Nudibranchs (also known as sea slugs) are a type of shell-less mollusk in class Gastropoda that are often equipped with vividly bright colors. They cannot see the colors themselves, however; they can only see light and dark. They are an incredibly diverse group with over 3000 different species, and live anywhere from the intertidal to the deep sea. Sea slugs eat using something called a radula, which is a toothed structure that is used to scrape prey from the rocks that they are clinging to. They have been known to be somewhat picky about their diet – certain nudibranchs may only eat certain types of prey, despite being carnivorous creatures. Nudibranchs can be anywhere from microscopic in size to 1.5 feet in length, and their lifespan varies from a few weeks to a year.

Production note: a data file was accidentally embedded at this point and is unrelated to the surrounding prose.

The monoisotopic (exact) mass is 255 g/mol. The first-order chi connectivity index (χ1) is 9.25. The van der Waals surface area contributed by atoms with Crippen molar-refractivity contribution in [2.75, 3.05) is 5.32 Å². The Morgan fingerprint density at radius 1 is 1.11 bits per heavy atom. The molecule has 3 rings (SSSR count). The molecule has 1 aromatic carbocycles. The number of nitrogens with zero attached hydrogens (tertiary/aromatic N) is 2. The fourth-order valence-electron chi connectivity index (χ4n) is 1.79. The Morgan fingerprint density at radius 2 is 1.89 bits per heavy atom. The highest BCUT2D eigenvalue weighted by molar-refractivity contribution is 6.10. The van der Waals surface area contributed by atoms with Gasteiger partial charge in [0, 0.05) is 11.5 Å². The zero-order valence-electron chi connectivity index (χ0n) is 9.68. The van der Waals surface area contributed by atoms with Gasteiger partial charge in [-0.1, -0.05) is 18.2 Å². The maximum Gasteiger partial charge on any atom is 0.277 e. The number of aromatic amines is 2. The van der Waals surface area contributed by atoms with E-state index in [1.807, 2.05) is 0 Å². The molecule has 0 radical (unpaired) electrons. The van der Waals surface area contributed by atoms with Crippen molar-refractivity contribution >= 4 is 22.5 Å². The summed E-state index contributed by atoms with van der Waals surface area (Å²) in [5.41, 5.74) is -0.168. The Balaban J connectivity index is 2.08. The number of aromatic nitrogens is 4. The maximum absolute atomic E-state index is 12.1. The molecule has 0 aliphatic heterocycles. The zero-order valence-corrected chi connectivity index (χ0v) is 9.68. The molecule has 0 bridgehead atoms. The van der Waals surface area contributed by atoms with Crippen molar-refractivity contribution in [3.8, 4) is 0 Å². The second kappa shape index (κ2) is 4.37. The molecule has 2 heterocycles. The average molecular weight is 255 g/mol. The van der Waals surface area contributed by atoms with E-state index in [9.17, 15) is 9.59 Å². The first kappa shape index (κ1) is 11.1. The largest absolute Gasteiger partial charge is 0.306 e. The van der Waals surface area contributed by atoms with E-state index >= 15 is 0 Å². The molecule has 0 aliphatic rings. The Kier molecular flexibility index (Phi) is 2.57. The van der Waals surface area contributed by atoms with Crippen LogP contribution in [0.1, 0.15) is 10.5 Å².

Very little is known about deep-sea nudibranchs, as they are very different to find and study at extreme depths. These deep-sea nudibranchs were found on a few dives at Axial Seamount; the species in these photos are currently unidentified.
Kennedy, J. (2019, December 13). Astounding nudibranch facts. ThoughtCo. Retrieved December 13, 2021, from https://www.thoughtco.com/facts-about-nudibranchs-2291859.